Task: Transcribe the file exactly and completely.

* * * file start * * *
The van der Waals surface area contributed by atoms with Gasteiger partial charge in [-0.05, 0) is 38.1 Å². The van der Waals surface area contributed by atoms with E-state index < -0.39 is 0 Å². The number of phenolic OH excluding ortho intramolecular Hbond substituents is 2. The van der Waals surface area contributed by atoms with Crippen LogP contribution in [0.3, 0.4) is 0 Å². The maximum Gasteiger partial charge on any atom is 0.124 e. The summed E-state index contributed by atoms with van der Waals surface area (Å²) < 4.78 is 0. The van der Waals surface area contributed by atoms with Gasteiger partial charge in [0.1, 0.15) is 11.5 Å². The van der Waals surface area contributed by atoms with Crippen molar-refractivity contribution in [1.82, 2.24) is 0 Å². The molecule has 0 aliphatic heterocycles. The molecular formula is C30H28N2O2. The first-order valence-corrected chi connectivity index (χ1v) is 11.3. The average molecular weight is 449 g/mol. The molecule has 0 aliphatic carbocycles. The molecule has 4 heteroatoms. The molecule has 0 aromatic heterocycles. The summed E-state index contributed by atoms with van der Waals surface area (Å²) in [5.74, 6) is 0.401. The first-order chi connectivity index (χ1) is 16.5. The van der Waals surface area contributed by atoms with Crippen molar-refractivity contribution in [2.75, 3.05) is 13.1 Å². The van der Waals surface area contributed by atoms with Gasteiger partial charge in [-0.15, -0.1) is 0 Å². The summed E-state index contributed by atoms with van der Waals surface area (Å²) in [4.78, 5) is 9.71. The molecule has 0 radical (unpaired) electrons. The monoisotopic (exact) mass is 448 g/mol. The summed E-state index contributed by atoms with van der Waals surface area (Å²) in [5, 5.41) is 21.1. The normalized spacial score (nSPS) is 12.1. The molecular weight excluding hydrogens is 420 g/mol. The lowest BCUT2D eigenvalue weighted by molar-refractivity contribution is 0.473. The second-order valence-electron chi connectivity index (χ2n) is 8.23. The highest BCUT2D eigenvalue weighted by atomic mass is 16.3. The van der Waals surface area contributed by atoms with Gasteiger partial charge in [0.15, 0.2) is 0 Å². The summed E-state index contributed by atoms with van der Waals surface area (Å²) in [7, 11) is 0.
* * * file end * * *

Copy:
The van der Waals surface area contributed by atoms with Gasteiger partial charge in [-0.05, 0) is 38.1 Å². The van der Waals surface area contributed by atoms with E-state index < -0.39 is 0 Å². The number of phenolic OH excluding ortho intramolecular Hbond substituents is 2. The van der Waals surface area contributed by atoms with Crippen LogP contribution in [0.3, 0.4) is 0 Å². The maximum Gasteiger partial charge on any atom is 0.124 e. The summed E-state index contributed by atoms with van der Waals surface area (Å²) < 4.78 is 0. The van der Waals surface area contributed by atoms with Gasteiger partial charge in [0.1, 0.15) is 11.5 Å². The van der Waals surface area contributed by atoms with Crippen molar-refractivity contribution in [1.82, 2.24) is 0 Å². The molecule has 0 aliphatic heterocycles. The molecular formula is C30H28N2O2. The first-order valence-corrected chi connectivity index (χ1v) is 11.3. The average molecular weight is 449 g/mol. The molecule has 0 aliphatic carbocycles. The molecule has 4 heteroatoms. The molecule has 0 aromatic heterocycles. The summed E-state index contributed by atoms with van der Waals surface area (Å²) in [5.74, 6) is 0.401. The first-order chi connectivity index (χ1) is 16.5. The van der Waals surface area contributed by atoms with Crippen molar-refractivity contribution in [2.75, 3.05) is 13.1 Å². The van der Waals surface area contributed by atoms with Gasteiger partial charge in [-0.15, -0.1) is 0 Å². The summed E-state index contributed by atoms with van der Waals surface area (Å²) in [4.78, 5) is 9.71. The molecule has 0 radical (unpaired) electrons. The monoisotopic (exact) mass is 448 g/mol. The summed E-state index contributed by atoms with van der Waals surface area (Å²) in [5, 5.41) is 21.1. The normalized spacial score (nSPS) is 12.1. The molecular weight excluding hydrogens is 420 g/mol. The lowest BCUT2D eigenvalue weighted by molar-refractivity contribution is 0.473. The second-order valence-electron chi connectivity index (χ2n) is 8.23. The highest BCUT2D eigenvalue weighted by atomic mass is 16.3. The van der Waals surface area contributed by atoms with Gasteiger partial charge in [0.15, 0.2) is 0 Å². The summed E-state index contributed by atoms with van der Waals surface area (Å²) in [7, 11) is 0.